To understand this story, it helps to know that my father was a very observant Christian. He always watched his language, and he demanded that his children do the same. He would call us down for saying “gosh darn,” telling us that substituting words for an obscenity or blasphemy amounted to using the original.
That fact seems irrelevant to my story, but stay with me.
When I was about 12, we were outside together when Dad pointed to a heron flying over and remarked off-handedly, “Oh, look, there goes a shite-poke.”
We didn’t live near any large bodies of water, so a heron was an unusual sight. And I didn’t recognize the word.
“A what?” I asked.
“A heron,” he said, and that was the end of the conversation.
I didn’t think too much more about the word until years later, when I was studying English in graduate school. We were talking about regional words in a seminar one day, and “shite-poke” suddenly jumped into memory.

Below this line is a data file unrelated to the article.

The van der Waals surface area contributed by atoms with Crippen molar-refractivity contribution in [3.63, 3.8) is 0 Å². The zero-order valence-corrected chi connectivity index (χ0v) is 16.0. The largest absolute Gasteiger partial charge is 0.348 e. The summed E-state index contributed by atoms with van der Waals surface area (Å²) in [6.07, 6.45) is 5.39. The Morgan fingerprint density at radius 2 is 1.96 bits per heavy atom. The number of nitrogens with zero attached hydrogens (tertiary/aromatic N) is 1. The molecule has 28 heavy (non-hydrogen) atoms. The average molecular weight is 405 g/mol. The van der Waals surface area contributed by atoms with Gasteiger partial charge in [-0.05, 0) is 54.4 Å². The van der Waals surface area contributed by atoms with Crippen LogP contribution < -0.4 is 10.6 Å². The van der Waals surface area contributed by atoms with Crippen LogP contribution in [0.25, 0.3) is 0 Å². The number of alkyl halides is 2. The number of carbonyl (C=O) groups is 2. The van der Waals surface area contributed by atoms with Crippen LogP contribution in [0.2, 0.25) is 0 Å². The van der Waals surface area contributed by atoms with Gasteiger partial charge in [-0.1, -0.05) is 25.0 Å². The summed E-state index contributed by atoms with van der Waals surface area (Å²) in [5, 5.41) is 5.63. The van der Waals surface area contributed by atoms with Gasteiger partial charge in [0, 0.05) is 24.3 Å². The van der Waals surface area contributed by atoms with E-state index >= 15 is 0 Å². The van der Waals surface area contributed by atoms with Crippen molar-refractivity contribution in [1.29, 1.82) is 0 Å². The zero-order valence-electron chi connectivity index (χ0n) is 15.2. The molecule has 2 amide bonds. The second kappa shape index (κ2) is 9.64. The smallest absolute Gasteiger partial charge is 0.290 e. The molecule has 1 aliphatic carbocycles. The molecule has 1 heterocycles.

I tried to look it up, but I had no idea about how to spell it. I found nothing in any of the dictionaries I consulted. Oddly, my professor and the other students didn’t recognize the word either.
Eventually I decided it must be a word carried by our German-speaking ancestors from Europe. I tried looking in several German-English dictionaries, but still drew a blank.
I came back to the word a few times over the years, but never found any answers. I stuck with the idea it was a German word, especially when my Uncle Marion, a Baptist minister, repeated the word after my father had died. I asked him if he knew the origin, and he said he didn’t. It was just the family’s word for a heron.
A few months ago, it occurred to me to try to find the word on the Internet. I still wasn’t sure how to spell the word, but I started with Babelfish, a site that translates words between a number of languages. Selecting German to English, I tried several possible spellings. Nothing.
Finally, I tried Google. Up popped a nature writer’s blog on a green heron, including a photo of a specimen in the process of unloading a large deposit of, shall we say, nature’s fertilizer. She commented that the photo was particularly appropriate because a common name for the bird is shite-poke, which is an old-fashioned way of saying “bag [poke] of excrement.”
No German there. Just some good, old fashioned, earthy American English. Apparently our ancestors named the bird based on what they observed.